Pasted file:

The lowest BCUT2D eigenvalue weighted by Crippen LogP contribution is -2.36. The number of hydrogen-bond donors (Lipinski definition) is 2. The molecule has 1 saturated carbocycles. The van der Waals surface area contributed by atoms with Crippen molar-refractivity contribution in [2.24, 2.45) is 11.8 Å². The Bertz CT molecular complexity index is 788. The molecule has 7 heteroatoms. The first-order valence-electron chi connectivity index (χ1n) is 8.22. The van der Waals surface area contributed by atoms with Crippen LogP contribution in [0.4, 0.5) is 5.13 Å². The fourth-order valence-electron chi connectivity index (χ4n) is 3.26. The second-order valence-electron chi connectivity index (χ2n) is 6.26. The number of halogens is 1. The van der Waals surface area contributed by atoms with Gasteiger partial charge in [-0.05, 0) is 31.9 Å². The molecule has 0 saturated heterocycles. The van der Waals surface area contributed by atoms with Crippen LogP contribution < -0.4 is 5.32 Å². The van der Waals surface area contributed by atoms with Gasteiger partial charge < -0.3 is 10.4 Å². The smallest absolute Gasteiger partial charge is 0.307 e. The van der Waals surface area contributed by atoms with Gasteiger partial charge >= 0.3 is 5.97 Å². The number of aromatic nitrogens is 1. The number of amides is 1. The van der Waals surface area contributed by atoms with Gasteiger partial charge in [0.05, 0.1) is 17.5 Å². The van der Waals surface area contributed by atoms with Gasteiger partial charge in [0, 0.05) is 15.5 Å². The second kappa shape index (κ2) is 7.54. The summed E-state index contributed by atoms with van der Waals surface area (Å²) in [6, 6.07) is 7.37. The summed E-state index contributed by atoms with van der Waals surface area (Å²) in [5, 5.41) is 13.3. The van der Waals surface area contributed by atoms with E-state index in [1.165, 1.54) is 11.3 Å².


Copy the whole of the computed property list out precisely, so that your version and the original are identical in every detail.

The lowest BCUT2D eigenvalue weighted by Crippen LogP contribution is -2.36. The number of hydrogen-bond donors (Lipinski definition) is 2. The molecule has 1 saturated carbocycles. The van der Waals surface area contributed by atoms with Crippen molar-refractivity contribution in [2.24, 2.45) is 11.8 Å². The Bertz CT molecular complexity index is 788. The molecule has 7 heteroatoms. The first-order valence-electron chi connectivity index (χ1n) is 8.22. The van der Waals surface area contributed by atoms with Crippen LogP contribution in [0.4, 0.5) is 5.13 Å². The fourth-order valence-electron chi connectivity index (χ4n) is 3.26. The second-order valence-electron chi connectivity index (χ2n) is 6.26. The number of halogens is 1. The van der Waals surface area contributed by atoms with Gasteiger partial charge in [-0.05, 0) is 31.9 Å². The molecule has 0 saturated heterocycles. The van der Waals surface area contributed by atoms with Crippen LogP contribution < -0.4 is 5.32 Å². The van der Waals surface area contributed by atoms with Gasteiger partial charge < -0.3 is 10.4 Å². The smallest absolute Gasteiger partial charge is 0.307 e. The van der Waals surface area contributed by atoms with Gasteiger partial charge >= 0.3 is 5.97 Å². The number of aromatic nitrogens is 1. The number of amides is 1. The van der Waals surface area contributed by atoms with Gasteiger partial charge in [0.05, 0.1) is 17.5 Å². The van der Waals surface area contributed by atoms with Gasteiger partial charge in [0, 0.05) is 15.5 Å². The second kappa shape index (κ2) is 7.54. The summed E-state index contributed by atoms with van der Waals surface area (Å²) in [6, 6.07) is 7.37. The summed E-state index contributed by atoms with van der Waals surface area (Å²) in [5, 5.41) is 13.3. The van der Waals surface area contributed by atoms with E-state index in [1.165, 1.54) is 11.3 Å².